Many Americans, busy struggling with the rent or mortgage and wondering how long they can keep their back-to-school youngsters in lunch and textbook money, will get to see both sides of the mammoth march on Washington over their evening news. Both sides, that is if the media even acknowledges the pro-troop turnout.

Pro-troop protesters made history in Washington on March 17 last year, outnumbering the opposition for once and for all. Being ignored by the media could never erase their memories of putting the run to the other side. And they accomplished this all by standing firmly in front of the war memorial known as The Wall with a collective, unflinching, steely-eyed stare.

The "Fight for Victory" and "Impeach for Peace" movements reflect the political polarization of contemporary America.

Putting a face on typical members of both movements fleshes out the vast difference between both.

The typical pro-troop activist is coming to Washington with his wife and kids in a four-year-old family car, tuned up for the big trip at a small-town garage. Coffee in a thermos, tuna fish sandwiches and homemade cookies will nourish the family while out on the road.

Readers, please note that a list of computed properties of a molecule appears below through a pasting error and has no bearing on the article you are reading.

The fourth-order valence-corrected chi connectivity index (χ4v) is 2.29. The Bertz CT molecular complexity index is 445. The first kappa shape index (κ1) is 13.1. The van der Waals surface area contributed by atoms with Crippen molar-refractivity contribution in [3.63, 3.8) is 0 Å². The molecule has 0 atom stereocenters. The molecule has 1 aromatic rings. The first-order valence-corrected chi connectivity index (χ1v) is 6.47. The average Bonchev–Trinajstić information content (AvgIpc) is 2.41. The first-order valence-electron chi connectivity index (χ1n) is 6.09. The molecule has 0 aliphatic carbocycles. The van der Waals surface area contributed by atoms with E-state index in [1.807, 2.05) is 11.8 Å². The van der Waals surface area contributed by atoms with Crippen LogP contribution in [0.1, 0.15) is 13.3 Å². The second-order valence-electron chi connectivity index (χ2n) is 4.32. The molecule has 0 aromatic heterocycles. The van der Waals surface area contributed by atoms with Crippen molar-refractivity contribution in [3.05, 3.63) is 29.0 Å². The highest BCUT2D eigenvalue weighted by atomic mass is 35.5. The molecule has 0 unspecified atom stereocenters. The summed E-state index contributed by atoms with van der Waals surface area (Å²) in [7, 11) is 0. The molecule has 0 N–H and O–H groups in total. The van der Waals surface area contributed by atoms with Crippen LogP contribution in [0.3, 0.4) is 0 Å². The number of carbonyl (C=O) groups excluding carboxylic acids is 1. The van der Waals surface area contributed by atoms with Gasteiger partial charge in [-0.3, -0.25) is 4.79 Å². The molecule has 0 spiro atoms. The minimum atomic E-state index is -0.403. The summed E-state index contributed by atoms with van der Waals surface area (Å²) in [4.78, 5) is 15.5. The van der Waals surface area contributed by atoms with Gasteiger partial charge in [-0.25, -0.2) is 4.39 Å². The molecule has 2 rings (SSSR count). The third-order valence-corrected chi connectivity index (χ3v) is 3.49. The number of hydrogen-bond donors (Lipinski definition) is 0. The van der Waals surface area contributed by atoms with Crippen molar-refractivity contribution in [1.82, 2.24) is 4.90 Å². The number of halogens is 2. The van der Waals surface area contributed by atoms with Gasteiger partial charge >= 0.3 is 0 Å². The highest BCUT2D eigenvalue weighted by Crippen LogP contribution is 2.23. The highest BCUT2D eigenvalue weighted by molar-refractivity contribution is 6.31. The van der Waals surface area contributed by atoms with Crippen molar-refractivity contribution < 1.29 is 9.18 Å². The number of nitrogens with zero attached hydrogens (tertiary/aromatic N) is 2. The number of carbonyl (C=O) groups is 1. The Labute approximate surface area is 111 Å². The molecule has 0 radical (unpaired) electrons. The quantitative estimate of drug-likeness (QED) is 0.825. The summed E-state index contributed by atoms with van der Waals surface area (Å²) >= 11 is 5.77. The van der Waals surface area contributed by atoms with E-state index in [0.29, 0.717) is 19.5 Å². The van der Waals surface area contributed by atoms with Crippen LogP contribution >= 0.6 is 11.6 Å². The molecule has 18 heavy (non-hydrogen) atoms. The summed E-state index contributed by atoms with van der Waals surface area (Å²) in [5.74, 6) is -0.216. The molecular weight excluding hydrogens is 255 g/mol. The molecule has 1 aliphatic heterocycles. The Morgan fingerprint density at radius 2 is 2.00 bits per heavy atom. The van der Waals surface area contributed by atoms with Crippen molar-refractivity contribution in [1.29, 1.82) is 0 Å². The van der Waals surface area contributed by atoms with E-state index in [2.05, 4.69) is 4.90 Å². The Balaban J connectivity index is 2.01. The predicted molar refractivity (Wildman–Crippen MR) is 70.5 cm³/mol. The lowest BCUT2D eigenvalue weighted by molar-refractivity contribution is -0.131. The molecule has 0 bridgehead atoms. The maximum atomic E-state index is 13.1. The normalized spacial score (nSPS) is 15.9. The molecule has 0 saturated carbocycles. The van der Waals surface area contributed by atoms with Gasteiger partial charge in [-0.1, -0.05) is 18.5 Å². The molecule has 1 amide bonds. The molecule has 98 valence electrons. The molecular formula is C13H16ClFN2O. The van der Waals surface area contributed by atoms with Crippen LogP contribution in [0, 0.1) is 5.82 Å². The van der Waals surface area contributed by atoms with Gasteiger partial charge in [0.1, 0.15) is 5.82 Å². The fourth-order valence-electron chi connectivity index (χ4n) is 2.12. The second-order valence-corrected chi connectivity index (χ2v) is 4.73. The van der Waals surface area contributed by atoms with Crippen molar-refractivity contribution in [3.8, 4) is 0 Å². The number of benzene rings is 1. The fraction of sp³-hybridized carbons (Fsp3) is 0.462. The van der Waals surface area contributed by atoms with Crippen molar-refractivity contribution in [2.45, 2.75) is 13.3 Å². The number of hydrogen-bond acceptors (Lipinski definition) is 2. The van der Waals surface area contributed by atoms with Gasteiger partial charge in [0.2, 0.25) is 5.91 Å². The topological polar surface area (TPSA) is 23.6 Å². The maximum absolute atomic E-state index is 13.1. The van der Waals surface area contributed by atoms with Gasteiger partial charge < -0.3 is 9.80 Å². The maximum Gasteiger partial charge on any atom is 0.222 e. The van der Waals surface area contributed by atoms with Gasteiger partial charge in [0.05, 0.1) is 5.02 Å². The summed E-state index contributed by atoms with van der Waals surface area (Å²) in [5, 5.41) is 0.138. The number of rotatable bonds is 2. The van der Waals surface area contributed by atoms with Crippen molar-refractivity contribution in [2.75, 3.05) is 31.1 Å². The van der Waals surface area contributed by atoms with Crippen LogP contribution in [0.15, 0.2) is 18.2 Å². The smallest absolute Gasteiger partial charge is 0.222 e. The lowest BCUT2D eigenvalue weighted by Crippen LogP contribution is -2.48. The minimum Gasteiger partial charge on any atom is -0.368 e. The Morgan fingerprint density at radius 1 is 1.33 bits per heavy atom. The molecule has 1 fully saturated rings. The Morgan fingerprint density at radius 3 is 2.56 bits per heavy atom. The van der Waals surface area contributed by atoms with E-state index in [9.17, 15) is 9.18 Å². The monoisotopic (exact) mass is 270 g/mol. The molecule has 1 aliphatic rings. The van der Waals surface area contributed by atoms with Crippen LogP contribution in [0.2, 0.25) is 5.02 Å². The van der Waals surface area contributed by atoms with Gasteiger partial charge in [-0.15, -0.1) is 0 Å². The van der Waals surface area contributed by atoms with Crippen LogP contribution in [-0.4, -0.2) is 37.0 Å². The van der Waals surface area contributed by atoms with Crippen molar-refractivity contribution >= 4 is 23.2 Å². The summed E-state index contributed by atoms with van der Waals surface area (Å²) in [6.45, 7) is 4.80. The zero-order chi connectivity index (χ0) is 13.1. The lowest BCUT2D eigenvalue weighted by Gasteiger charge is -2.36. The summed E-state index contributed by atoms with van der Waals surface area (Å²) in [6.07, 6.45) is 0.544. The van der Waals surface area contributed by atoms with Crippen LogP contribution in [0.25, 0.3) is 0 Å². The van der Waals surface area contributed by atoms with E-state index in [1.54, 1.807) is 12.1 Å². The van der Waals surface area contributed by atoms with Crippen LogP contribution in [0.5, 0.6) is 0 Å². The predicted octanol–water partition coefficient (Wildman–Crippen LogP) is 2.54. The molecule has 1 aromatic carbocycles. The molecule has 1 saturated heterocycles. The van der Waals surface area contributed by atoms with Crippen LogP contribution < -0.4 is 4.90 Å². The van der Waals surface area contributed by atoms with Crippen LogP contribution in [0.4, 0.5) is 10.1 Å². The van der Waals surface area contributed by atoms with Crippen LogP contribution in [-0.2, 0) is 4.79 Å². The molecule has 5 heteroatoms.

The cars in the "Fight for Victory" crowd are full of smiling people, waving their flags, and tooting their horns on a mission spurred on by thoughts of troops on guard in Afghanistan and Iraq.

The typical "Impeach for Peace" activist, who stands behind slogans, comes equipped with union funding.

Along with some of the holdovers of the anti-war movement circa 1960, today's "impeach them!" advocates are university students, traveling to Washington on a bus filled with other students. They come supplied with bottled water, and if any pit stops are made along the way, you can depend it will be at Starbucks, where political messages are printed on the very latte coffee cup from which they sip.

The "Impeach for Peace" participants are convinced that life will be automatically better if only Bush and Cheney are automatically impeached. Nancy Pelosi and Harry Reid, they think, will yank the troops out of Iraq. America will then return to the land of milk and honey where housing and education are a right and not a privilege.

Lost on them is that Bush, who has let so many Americans down on border issues, is just another politician like Nancy Pelosi or Harry Reid.

But the biggest distinguishing factor between the pro-troop American and the Impeach Bush and Cheney crowd is that the former wears a smile, while the latter hides behind a handkerchief.